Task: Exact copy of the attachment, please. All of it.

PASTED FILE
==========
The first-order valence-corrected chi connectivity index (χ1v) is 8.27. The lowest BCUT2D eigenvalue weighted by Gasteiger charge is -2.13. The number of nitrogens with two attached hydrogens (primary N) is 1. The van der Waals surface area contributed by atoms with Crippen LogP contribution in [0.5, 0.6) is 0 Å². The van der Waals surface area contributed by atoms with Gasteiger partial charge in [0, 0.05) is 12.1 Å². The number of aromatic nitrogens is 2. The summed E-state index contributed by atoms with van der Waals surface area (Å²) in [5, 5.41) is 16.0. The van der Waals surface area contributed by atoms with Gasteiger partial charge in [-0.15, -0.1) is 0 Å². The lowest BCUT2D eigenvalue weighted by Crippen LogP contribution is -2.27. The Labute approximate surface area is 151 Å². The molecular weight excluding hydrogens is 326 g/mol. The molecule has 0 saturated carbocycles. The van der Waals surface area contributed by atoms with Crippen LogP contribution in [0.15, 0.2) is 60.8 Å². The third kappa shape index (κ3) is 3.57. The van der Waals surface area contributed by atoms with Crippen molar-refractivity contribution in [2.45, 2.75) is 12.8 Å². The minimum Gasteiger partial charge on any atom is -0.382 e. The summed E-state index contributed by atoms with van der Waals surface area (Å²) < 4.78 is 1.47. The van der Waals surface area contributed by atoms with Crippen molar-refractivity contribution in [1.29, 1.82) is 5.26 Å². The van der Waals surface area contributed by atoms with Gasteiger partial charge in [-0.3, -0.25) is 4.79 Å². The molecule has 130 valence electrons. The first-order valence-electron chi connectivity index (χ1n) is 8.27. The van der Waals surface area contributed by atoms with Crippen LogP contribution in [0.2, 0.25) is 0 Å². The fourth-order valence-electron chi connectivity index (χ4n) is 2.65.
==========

The first-order valence-corrected chi connectivity index (χ1v) is 8.27. The lowest BCUT2D eigenvalue weighted by Gasteiger charge is -2.13. The number of nitrogens with two attached hydrogens (primary N) is 1. The van der Waals surface area contributed by atoms with Crippen LogP contribution in [0.5, 0.6) is 0 Å². The van der Waals surface area contributed by atoms with Gasteiger partial charge in [0, 0.05) is 12.1 Å². The number of aromatic nitrogens is 2. The summed E-state index contributed by atoms with van der Waals surface area (Å²) in [5, 5.41) is 16.0. The van der Waals surface area contributed by atoms with Gasteiger partial charge in [-0.15, -0.1) is 0 Å². The lowest BCUT2D eigenvalue weighted by Crippen LogP contribution is -2.27. The Labute approximate surface area is 151 Å². The molecular weight excluding hydrogens is 326 g/mol. The molecule has 0 saturated carbocycles. The van der Waals surface area contributed by atoms with Crippen LogP contribution in [0.15, 0.2) is 60.8 Å². The third kappa shape index (κ3) is 3.57. The van der Waals surface area contributed by atoms with Crippen molar-refractivity contribution in [2.45, 2.75) is 12.8 Å². The minimum Gasteiger partial charge on any atom is -0.382 e. The summed E-state index contributed by atoms with van der Waals surface area (Å²) < 4.78 is 1.47. The van der Waals surface area contributed by atoms with Crippen molar-refractivity contribution in [1.29, 1.82) is 5.26 Å². The van der Waals surface area contributed by atoms with Gasteiger partial charge in [-0.3, -0.25) is 4.79 Å². The molecule has 130 valence electrons. The first-order valence-electron chi connectivity index (χ1n) is 8.27. The van der Waals surface area contributed by atoms with Crippen LogP contribution in [0.2, 0.25) is 0 Å². The fourth-order valence-electron chi connectivity index (χ4n) is 2.65.